After talking about Azure DevOps Environments in general and then looking into the specific implementations for Azure Virtual Machines and for Kubernetes Clusters, it is now time for a deep dive into Checks and Gates.
Let's take a look at all the Checks and Gates available in an Azure DevOps Environments and see how we can use them for deployment control!
I want tp talk about all the Gates and Checks available in Azure DevOps Environments for controlling the release process.
This post is part of the series dedicated to the Azure DevOps Environments, series in which I've already covered the Pipelines environments in general, as well as the specific implementations for Virtual Machines and Kubernetes cluster.
Today instead we will go through all the Checks that we can configure inside an Environment (at least all the ones available at the time of writing) and we'll see how we can use them to orchestrate our deployments.
There are currently 9 different types of check available in Azure Pipelines Environments:
To enable a check, we need to go in an Environment and click on "Approvals and Checks" on the ellipses menu on the upper right
Right, let's jump now into Azure DevOps and analyze all the checks, how to use them, and what benefits they provide.
Enjoy the watch!
This is probably the most used one. Just add the people or group you want to ask approval for a specific stage, and they will receive the notification.
The check requires the branch names to be fully qualified. Make sure the format for branch name is
I've cover this previously in this other video. This check basically allows you to define deployment windows and so your stages will run only during those windows.
With this check you can evaluate artifact(s) to be deployed to an environment against custom policies.
Remember that currently this works only with container image artifacts.
When you run a pipeline, as usual the execution of that run pauses before entering a stage that uses the environment and the specified policy is evaluated against the available image metadata.
The check passes when all the policies are successfully evaluated against the artifact
You can also see the complete logs of the policy checks from the pipeline view.
If any of the policy fails, instead, the whole check fails and the stage is marked failed as well.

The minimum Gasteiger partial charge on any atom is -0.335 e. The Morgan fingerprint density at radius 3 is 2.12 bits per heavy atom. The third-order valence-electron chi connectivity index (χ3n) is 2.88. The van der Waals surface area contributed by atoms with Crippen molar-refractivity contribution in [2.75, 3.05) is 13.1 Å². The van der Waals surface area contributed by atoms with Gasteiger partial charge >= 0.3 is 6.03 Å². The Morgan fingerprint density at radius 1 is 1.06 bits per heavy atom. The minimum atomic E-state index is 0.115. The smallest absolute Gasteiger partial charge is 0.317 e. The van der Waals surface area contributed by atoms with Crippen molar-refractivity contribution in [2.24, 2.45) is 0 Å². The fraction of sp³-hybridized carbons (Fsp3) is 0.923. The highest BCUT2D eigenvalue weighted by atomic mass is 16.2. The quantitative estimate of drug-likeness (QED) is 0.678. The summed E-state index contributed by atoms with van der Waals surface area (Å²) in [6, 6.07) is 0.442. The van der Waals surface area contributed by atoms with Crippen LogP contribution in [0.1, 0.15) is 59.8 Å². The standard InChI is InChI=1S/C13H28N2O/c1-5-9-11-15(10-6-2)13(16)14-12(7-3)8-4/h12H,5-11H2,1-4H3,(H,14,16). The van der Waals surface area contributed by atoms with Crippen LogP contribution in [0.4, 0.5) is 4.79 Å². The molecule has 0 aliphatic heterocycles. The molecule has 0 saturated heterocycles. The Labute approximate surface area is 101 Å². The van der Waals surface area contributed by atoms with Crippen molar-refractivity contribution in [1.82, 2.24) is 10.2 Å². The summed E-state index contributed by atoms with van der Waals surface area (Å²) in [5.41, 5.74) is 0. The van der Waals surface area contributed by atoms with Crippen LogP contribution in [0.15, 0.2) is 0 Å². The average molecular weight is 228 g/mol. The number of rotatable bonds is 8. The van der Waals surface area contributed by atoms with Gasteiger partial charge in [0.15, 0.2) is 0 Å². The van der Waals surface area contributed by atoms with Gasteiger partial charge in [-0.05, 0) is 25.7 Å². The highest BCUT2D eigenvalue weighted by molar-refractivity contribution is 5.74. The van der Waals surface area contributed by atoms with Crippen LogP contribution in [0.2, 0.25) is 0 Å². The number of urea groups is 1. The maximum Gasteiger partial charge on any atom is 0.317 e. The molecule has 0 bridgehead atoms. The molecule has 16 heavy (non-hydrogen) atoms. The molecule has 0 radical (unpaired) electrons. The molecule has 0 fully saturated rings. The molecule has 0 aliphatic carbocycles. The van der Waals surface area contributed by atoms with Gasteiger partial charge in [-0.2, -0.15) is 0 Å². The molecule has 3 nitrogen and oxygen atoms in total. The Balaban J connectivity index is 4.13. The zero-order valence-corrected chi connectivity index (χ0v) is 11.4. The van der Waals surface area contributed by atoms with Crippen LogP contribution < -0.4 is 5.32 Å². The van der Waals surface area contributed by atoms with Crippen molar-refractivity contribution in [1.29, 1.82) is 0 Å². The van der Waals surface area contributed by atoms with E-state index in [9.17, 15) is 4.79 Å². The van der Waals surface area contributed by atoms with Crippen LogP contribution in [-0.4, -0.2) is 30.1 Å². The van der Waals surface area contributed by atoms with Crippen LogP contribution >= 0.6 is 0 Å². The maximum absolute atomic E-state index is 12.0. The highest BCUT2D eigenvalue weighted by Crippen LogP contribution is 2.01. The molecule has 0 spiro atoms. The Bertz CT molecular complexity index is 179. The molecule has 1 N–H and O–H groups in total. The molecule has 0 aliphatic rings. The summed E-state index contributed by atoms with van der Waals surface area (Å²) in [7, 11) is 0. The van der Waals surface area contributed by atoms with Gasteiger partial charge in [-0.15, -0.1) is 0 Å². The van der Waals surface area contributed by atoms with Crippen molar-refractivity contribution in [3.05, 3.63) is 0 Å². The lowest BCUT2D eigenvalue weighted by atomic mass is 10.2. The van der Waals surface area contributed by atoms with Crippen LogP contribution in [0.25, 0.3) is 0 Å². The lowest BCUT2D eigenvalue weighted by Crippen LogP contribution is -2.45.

Again, you can also see the complete logs of the policy checks and the ones which failed from the pipeline view.
This is pretty interesting.
You can ensure that only a single run deploys to an environment at a time. By choosing the "Exclusive lock" check on an environment, only one run will proceed. Subsequent runs which want to deploy to that environment will be paused. Once the run with the exclusive lock completes, the latest run will proceed. Any intermediate runs will be canceled.
In case the Azure Function executes for more than 1 minute, you'll need to use the Callback completion event instead of the API Response one. API Response completion option is supported for requests that complete within 60 seconds.
This is very similar to the previous one, with the difference that the URL and the authentication is defined in the Service Connection rather than in the check itself.
I want to spend a moment talking about this one because I think the documentation is a little misleading.
If we read the part here highlighted in yellow, in fact, it says that "Query Azure Monitor Alerts helps you observe Azure Monitor and ensure no alerts are raised for the application __AFTER A DEPLOYMENT_ _"
Reading this may lead you to think that this check is executed AFTER the stage runs, while in reality it is still a PRE-Deployment check.
What you can do for being sure the application you have just deployed is working correctly is then deploying it in a stage, and then add another stage which just target the environment that contains this check. Not super streamlined, but it works.
With this check, you can enforce pipelines to use a specific YAML template. When this check is in place, a pipeline will fail if it doesn't extend from the referenced template.
We now have a quite good understanding of how we can control our deployments with Azure Pipelines and the checks embedded into Environments.
Let me know in the comment section below if you have any questions about them.